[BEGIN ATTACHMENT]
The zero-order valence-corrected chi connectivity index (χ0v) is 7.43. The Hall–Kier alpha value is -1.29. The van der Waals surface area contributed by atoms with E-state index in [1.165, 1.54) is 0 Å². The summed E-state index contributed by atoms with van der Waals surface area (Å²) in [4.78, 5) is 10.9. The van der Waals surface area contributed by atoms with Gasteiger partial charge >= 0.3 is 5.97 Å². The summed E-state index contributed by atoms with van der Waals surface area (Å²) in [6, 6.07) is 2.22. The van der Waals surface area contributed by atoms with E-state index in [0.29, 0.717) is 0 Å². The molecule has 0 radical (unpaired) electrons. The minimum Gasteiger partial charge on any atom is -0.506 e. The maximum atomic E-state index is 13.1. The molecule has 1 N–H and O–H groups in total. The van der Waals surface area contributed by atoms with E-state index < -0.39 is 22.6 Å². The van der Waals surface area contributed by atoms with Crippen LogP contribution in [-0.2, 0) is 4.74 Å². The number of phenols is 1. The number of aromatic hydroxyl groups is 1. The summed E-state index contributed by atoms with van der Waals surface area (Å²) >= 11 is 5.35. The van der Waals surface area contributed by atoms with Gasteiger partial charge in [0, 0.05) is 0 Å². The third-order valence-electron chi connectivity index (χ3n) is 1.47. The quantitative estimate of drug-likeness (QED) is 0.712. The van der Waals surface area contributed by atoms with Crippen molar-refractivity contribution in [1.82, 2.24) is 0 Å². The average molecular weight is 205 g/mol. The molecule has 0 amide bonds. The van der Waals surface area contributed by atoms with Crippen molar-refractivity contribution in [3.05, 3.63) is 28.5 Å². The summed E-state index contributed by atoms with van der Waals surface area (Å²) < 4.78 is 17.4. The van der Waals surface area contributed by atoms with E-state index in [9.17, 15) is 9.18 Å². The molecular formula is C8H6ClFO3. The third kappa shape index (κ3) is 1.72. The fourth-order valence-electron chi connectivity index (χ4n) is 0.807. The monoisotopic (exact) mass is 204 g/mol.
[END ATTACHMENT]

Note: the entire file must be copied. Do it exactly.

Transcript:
The zero-order valence-corrected chi connectivity index (χ0v) is 7.43. The Hall–Kier alpha value is -1.29. The van der Waals surface area contributed by atoms with E-state index in [1.165, 1.54) is 0 Å². The summed E-state index contributed by atoms with van der Waals surface area (Å²) in [4.78, 5) is 10.9. The van der Waals surface area contributed by atoms with Gasteiger partial charge >= 0.3 is 5.97 Å². The summed E-state index contributed by atoms with van der Waals surface area (Å²) in [6, 6.07) is 2.22. The van der Waals surface area contributed by atoms with E-state index in [0.29, 0.717) is 0 Å². The molecule has 0 radical (unpaired) electrons. The minimum Gasteiger partial charge on any atom is -0.506 e. The maximum atomic E-state index is 13.1. The molecule has 1 N–H and O–H groups in total. The van der Waals surface area contributed by atoms with E-state index < -0.39 is 22.6 Å². The van der Waals surface area contributed by atoms with Crippen LogP contribution in [-0.2, 0) is 4.74 Å². The number of phenols is 1. The number of aromatic hydroxyl groups is 1. The summed E-state index contributed by atoms with van der Waals surface area (Å²) >= 11 is 5.35. The van der Waals surface area contributed by atoms with Gasteiger partial charge in [0, 0.05) is 0 Å². The third-order valence-electron chi connectivity index (χ3n) is 1.47. The quantitative estimate of drug-likeness (QED) is 0.712. The van der Waals surface area contributed by atoms with Crippen molar-refractivity contribution in [1.82, 2.24) is 0 Å². The average molecular weight is 205 g/mol. The molecule has 0 amide bonds. The van der Waals surface area contributed by atoms with Crippen molar-refractivity contribution in [3.05, 3.63) is 28.5 Å². The summed E-state index contributed by atoms with van der Waals surface area (Å²) < 4.78 is 17.4. The van der Waals surface area contributed by atoms with E-state index in [9.17, 15) is 9.18 Å². The molecular formula is C8H6ClFO3. The third kappa shape index (κ3) is 1.72. The fourth-order valence-electron chi connectivity index (χ4n) is 0.807. The monoisotopic (exact) mass is 204 g/mol.